Purvis Young's artwork was a running commentary on his surroundings, a window into the concerns of his soul.
Originally from Miami's Liberty City, the late artist was a well-known neighborhood fixture in Overtown and chronicled life there.
Now, some of his pieces are on view in his beloved Overtown — thanks to a partnership between the Brightline intercity rail system and the Black Archives History and Research Foundation of South Florida.
The free exhibit features 19 original pieces inside the Premium Lounge of the MiamiCentral Station (600 NW First Ave., Miami) with a QR code video showing Young describing his artwork and creative process. Both the art and videos were supplied by the Black Archives, a nonprofit organization whose mission is to preserve materials that reflect the African-American life, experience, and culture in Miami-Dade County.
"Purvis Young was a modern-day griot in terms of how he documented the Black experience through his eyes and what he saw in his environment," says Timothy A. Barber, executive director of the Black Archives. "All of his artwork was created from what many people would consider trash that was thrown out: carpet, metals, telephone books. He took that trash and made it into a treasure through his artwork."
Young, who died in 2010 at age 67
, was a prolific, self-taught artist. His interest in art reportedly was sparked while imprisoned as a teenager, during a three-year sentence for breaking and entering. After his release, he was readily found at the library, where he spent his time devouring art books and studying greats such as Cezanne, Rembrandt, El Greco, and Van Gogh.
When he wasn't at the library, he was most likely puttering around in Good Bread Alley, so-called because, at one time, residences and bakeries were said to sell bread there. But the construction of I-95 in Overtown brought a downturn to the area.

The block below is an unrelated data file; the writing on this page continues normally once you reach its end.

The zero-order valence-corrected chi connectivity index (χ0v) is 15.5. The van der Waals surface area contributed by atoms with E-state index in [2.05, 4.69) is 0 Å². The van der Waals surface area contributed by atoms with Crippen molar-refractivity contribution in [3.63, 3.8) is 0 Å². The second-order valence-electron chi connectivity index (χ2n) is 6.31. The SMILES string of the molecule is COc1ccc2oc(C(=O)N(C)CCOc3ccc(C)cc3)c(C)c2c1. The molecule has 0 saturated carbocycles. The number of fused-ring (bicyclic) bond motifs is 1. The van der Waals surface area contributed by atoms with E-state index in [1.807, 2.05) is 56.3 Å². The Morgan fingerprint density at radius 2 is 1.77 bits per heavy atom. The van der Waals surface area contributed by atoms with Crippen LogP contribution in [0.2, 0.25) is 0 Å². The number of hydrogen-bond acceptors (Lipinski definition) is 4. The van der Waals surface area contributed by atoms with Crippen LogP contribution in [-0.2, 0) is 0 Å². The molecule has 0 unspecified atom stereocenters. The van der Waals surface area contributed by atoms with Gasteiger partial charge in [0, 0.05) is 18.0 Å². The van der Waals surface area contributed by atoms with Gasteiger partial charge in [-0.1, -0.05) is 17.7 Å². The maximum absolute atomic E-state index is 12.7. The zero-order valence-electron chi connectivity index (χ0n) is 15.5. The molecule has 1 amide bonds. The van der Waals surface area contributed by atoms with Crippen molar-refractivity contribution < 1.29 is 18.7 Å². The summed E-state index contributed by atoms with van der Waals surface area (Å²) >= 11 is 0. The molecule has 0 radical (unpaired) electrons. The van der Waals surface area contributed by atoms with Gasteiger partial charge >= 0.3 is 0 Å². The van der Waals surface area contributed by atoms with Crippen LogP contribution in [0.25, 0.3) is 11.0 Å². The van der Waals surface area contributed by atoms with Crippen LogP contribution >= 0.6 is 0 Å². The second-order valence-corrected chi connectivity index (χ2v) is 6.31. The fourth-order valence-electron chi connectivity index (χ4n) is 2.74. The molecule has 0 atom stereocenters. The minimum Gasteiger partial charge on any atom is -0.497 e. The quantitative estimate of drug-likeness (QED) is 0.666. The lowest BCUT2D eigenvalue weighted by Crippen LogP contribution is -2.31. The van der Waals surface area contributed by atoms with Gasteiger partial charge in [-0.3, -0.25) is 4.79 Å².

Young refused to give up hope, most days hard at work, urgently attempting to transform the alley into an artistic oasis. Through his vision, Young ultimately took the art world by storm.
"Here is a man that was considered crazy and homeless. He painted on wood, metal, whatever he could find, and hung them outside of abandoned buildings," Barber says. "Now, this is the same artwork in museums across the world."
Miami-Dade County Commissioner Keon Hardemon speaks at the launch of the Purvis Young exhibit.
Photo courtesy of Brightline
Nationally, Young's pieces have been featured at institutions such as the Smithsonian American Art Museum in Washington, D.C., and the Metropolitan Museum of Art in New York City.
Young's passing did little to lessen his impact. One of the reasons Young's artwork is so important, Barber said, is because he looked beyond blight and focused on aspects that most would readily overlook.
"He drew people with a halo above their heads because he saw the good in everything that was happening in the community," Barber says. "Showcasing his work allows for people to dream big."
Barber hopes those who view the exhibit will be inspired to explore the artist further by visiting the Black Archives, which is headquartered within Overtown's Historic Lyric Theater and is home to hundreds of the artist's works.
"We want people to know that the Black Archives is a repository for Black history from 1896 to the present. We've been around since 1977, and we are certainly happy that we have been given the opportunity by Brightline to showcase what the Black Archives are," Barber says.
Brightline has also made a $5,000 donation to the organization.
"This is the first time that we have done an art exhibition in conjunction with Black History Month," says Patrick Goddard, president of Brightline. "We are always looking for an opportunity to shine a spotlight on our communities...Overtown is a destination that has a lot to offer, and there's a lot for all of us to learn."
For those who haven't experienced the art of Young yet, Goddard said it's something that must be done in person.
"I'm not an art curator, but I find that Purvis Young's artwork is the type of art that you have to see in person," he says. "It's so much more impactful that way."
– Sergy Odiduro, ArtburstMiami.com